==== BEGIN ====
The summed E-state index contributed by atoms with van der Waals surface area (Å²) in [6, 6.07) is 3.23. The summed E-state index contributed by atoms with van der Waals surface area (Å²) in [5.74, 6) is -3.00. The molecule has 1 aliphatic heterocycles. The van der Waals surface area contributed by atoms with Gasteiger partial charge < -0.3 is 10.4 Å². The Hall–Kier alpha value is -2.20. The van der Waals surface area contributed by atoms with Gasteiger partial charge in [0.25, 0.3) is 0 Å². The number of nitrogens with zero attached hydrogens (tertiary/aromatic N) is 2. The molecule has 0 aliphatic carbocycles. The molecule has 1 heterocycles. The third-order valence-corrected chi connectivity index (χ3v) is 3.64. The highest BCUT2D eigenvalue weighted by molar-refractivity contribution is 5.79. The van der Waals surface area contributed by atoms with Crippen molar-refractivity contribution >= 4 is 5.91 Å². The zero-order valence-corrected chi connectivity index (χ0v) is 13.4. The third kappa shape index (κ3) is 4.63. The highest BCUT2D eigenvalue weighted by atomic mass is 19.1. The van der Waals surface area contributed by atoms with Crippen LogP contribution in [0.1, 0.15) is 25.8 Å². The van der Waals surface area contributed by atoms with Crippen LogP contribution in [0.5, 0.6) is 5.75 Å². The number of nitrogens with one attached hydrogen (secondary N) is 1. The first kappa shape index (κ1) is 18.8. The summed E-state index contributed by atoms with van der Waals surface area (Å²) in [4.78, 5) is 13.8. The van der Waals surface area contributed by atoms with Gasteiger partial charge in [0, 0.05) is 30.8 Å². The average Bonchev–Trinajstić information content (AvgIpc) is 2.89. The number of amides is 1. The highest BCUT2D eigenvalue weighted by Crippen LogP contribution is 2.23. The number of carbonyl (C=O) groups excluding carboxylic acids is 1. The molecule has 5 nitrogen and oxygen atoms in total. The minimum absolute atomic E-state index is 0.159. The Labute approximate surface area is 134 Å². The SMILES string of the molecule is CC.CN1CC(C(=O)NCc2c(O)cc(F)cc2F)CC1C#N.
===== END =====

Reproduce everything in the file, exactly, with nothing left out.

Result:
The summed E-state index contributed by atoms with van der Waals surface area (Å²) in [6, 6.07) is 3.23. The summed E-state index contributed by atoms with van der Waals surface area (Å²) in [5.74, 6) is -3.00. The molecule has 1 aliphatic heterocycles. The van der Waals surface area contributed by atoms with Gasteiger partial charge < -0.3 is 10.4 Å². The Hall–Kier alpha value is -2.20. The van der Waals surface area contributed by atoms with Gasteiger partial charge in [0.25, 0.3) is 0 Å². The number of nitrogens with zero attached hydrogens (tertiary/aromatic N) is 2. The molecule has 0 aliphatic carbocycles. The molecule has 1 heterocycles. The third-order valence-corrected chi connectivity index (χ3v) is 3.64. The highest BCUT2D eigenvalue weighted by molar-refractivity contribution is 5.79. The van der Waals surface area contributed by atoms with Crippen molar-refractivity contribution >= 4 is 5.91 Å². The zero-order valence-corrected chi connectivity index (χ0v) is 13.4. The third kappa shape index (κ3) is 4.63. The highest BCUT2D eigenvalue weighted by atomic mass is 19.1. The van der Waals surface area contributed by atoms with Crippen LogP contribution in [0.1, 0.15) is 25.8 Å². The van der Waals surface area contributed by atoms with Crippen LogP contribution in [0.5, 0.6) is 5.75 Å². The number of nitrogens with one attached hydrogen (secondary N) is 1. The first kappa shape index (κ1) is 18.8. The summed E-state index contributed by atoms with van der Waals surface area (Å²) in [4.78, 5) is 13.8. The van der Waals surface area contributed by atoms with Gasteiger partial charge in [0, 0.05) is 30.8 Å². The average Bonchev–Trinajstić information content (AvgIpc) is 2.89. The number of amides is 1. The highest BCUT2D eigenvalue weighted by Crippen LogP contribution is 2.23. The number of carbonyl (C=O) groups excluding carboxylic acids is 1. The molecule has 5 nitrogen and oxygen atoms in total. The minimum absolute atomic E-state index is 0.159. The Labute approximate surface area is 134 Å². The SMILES string of the molecule is CC.CN1CC(C(=O)NCc2c(O)cc(F)cc2F)CC1C#N.